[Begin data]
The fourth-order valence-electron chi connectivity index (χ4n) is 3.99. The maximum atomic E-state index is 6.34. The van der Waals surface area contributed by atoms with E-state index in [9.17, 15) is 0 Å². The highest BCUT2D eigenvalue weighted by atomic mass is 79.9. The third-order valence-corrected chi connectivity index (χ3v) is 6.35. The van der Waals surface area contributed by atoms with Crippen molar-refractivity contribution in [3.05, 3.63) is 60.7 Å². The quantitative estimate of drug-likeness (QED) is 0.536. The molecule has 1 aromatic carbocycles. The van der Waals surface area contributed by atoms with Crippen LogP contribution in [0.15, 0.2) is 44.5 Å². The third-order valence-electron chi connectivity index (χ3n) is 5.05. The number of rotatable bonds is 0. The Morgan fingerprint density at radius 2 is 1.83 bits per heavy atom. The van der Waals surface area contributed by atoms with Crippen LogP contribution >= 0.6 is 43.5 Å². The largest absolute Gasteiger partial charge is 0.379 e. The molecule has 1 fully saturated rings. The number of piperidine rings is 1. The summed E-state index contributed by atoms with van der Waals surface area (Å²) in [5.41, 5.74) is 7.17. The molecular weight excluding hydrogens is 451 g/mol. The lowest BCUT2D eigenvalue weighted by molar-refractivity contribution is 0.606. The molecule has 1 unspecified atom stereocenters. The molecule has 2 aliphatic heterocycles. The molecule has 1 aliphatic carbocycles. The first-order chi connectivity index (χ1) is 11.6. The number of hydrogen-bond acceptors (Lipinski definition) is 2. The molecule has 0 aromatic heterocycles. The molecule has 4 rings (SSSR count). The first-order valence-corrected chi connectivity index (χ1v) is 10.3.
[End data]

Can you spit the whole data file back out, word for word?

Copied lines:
The fourth-order valence-electron chi connectivity index (χ4n) is 3.99. The maximum atomic E-state index is 6.34. The van der Waals surface area contributed by atoms with E-state index in [9.17, 15) is 0 Å². The highest BCUT2D eigenvalue weighted by atomic mass is 79.9. The third-order valence-corrected chi connectivity index (χ3v) is 6.35. The van der Waals surface area contributed by atoms with Crippen molar-refractivity contribution in [3.05, 3.63) is 60.7 Å². The quantitative estimate of drug-likeness (QED) is 0.536. The molecule has 1 aromatic carbocycles. The van der Waals surface area contributed by atoms with Crippen LogP contribution in [0.15, 0.2) is 44.5 Å². The third-order valence-electron chi connectivity index (χ3n) is 5.05. The number of rotatable bonds is 0. The Morgan fingerprint density at radius 2 is 1.83 bits per heavy atom. The van der Waals surface area contributed by atoms with Crippen LogP contribution >= 0.6 is 43.5 Å². The largest absolute Gasteiger partial charge is 0.379 e. The molecule has 1 fully saturated rings. The number of piperidine rings is 1. The summed E-state index contributed by atoms with van der Waals surface area (Å²) in [5.41, 5.74) is 7.17. The molecular weight excluding hydrogens is 451 g/mol. The lowest BCUT2D eigenvalue weighted by molar-refractivity contribution is 0.606. The molecule has 1 unspecified atom stereocenters. The molecule has 2 aliphatic heterocycles. The molecule has 1 aliphatic carbocycles. The first-order chi connectivity index (χ1) is 11.6. The number of hydrogen-bond acceptors (Lipinski definition) is 2. The molecule has 0 aromatic heterocycles. The molecule has 4 rings (SSSR count). The first-order valence-corrected chi connectivity index (χ1v) is 10.3.